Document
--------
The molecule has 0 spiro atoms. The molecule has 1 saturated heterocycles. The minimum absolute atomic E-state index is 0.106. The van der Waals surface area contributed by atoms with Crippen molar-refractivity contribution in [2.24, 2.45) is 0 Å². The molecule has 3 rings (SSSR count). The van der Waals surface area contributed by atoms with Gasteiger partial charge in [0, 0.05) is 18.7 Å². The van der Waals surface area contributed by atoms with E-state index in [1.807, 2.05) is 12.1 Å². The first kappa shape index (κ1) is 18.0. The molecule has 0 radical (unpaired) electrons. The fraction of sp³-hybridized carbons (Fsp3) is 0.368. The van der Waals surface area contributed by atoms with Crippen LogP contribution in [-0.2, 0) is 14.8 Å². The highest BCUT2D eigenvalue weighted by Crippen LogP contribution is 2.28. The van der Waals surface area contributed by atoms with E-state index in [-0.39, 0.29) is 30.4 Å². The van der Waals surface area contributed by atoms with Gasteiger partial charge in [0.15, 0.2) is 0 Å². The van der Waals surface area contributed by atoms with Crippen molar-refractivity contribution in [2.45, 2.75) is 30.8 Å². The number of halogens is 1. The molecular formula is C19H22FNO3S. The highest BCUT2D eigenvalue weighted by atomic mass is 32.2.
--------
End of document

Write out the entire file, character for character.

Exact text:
The molecule has 0 spiro atoms. The molecule has 1 saturated heterocycles. The minimum absolute atomic E-state index is 0.106. The van der Waals surface area contributed by atoms with Crippen molar-refractivity contribution in [2.24, 2.45) is 0 Å². The molecule has 3 rings (SSSR count). The van der Waals surface area contributed by atoms with Gasteiger partial charge in [0, 0.05) is 18.7 Å². The van der Waals surface area contributed by atoms with E-state index in [1.807, 2.05) is 12.1 Å². The first kappa shape index (κ1) is 18.0. The molecule has 0 radical (unpaired) electrons. The fraction of sp³-hybridized carbons (Fsp3) is 0.368. The van der Waals surface area contributed by atoms with Crippen LogP contribution in [-0.2, 0) is 14.8 Å². The highest BCUT2D eigenvalue weighted by Crippen LogP contribution is 2.28. The van der Waals surface area contributed by atoms with E-state index in [-0.39, 0.29) is 30.4 Å². The van der Waals surface area contributed by atoms with Gasteiger partial charge in [0.15, 0.2) is 0 Å². The van der Waals surface area contributed by atoms with Crippen molar-refractivity contribution in [2.45, 2.75) is 30.8 Å². The number of halogens is 1. The molecular formula is C19H22FNO3S. The highest BCUT2D eigenvalue weighted by atomic mass is 32.2.